Reference throughout this specification to “one embodiment,” “an embodiment,” or similar language means that a particular feature, structure, or characteristic described in connection with the embodiment is included in at least one embodiment of the present invention. Thus, appearances of the phrases “in one embodiment,” “in an embodiment,” and similar language throughout this specification may, but do not necessarily, all refer to the same embodiment.
Reference to a signal bearing medium may take any form capable of generating a signal, causing a signal to be generated, or causing execution of a program of machine-readable instructions on a digital processing apparatus. A signal bearing medium may be embodied by a transmission line, a compact disk, digital-video disk, a magnetic tape, a Bernoulli drive, a magnetic disk, a punch card, flash memory, integrated circuits, or other digital processing apparatus memory device.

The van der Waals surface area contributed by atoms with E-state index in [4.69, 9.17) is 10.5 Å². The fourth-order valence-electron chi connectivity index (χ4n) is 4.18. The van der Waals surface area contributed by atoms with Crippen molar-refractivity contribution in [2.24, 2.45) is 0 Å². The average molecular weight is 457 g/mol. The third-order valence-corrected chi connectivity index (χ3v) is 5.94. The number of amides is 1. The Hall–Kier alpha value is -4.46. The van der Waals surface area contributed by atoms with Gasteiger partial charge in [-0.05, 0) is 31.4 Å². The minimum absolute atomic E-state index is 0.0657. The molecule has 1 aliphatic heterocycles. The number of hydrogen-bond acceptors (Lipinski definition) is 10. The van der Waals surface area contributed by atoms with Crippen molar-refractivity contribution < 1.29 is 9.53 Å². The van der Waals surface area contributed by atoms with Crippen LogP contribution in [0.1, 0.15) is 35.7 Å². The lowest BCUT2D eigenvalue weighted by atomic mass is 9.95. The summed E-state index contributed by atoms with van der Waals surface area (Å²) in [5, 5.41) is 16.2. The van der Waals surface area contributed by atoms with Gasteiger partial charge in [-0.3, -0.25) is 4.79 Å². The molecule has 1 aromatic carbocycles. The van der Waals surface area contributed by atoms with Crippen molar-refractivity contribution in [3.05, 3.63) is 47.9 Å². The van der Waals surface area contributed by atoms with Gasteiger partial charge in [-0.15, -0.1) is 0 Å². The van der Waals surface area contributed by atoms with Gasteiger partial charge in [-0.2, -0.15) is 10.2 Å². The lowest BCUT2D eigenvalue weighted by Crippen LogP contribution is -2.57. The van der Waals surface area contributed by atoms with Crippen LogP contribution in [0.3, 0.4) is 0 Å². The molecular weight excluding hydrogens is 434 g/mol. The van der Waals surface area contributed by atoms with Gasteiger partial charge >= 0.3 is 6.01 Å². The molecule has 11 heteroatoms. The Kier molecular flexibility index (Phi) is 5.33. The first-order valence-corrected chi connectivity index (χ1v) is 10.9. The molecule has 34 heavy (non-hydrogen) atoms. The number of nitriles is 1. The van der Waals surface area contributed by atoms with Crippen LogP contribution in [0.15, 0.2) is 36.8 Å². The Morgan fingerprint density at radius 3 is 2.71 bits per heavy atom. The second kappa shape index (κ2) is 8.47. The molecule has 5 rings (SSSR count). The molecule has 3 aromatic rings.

Furthermore, the described features, structures, or characteristics of the invention may be combined in any suitable manner in one or more embodiments. In the following description, numerous specific details are provided, such as examples of programming, software modules, user selections, network transactions, database queries, database structures, hardware modules, hardware circuits, hardware chips, etc., to provide a thorough understanding of embodiments of the invention. One skilled in the relevant art will recognize, however, that the invention may be practiced without one or more of the specific details, or with other methods, components, materials, and so forth. In other instances, well-known structures, materials, or operations are not shown or described in detail to avoid obscuring aspects of the invention.
Auxiliary memory 106 may comprise hard disk storage, optical storage, tape storage, DRAM, or the like, and in one embodiment, be orders of magnitude larger in capacity than the cache 104. The cache 104 is configured to retrieve pages from the auxiliary memory 106 and store the pages for future requests. As used herein, page refers to uniformly sized objects, items, or block of memory in cache 104 and/or auxiliary memory 106.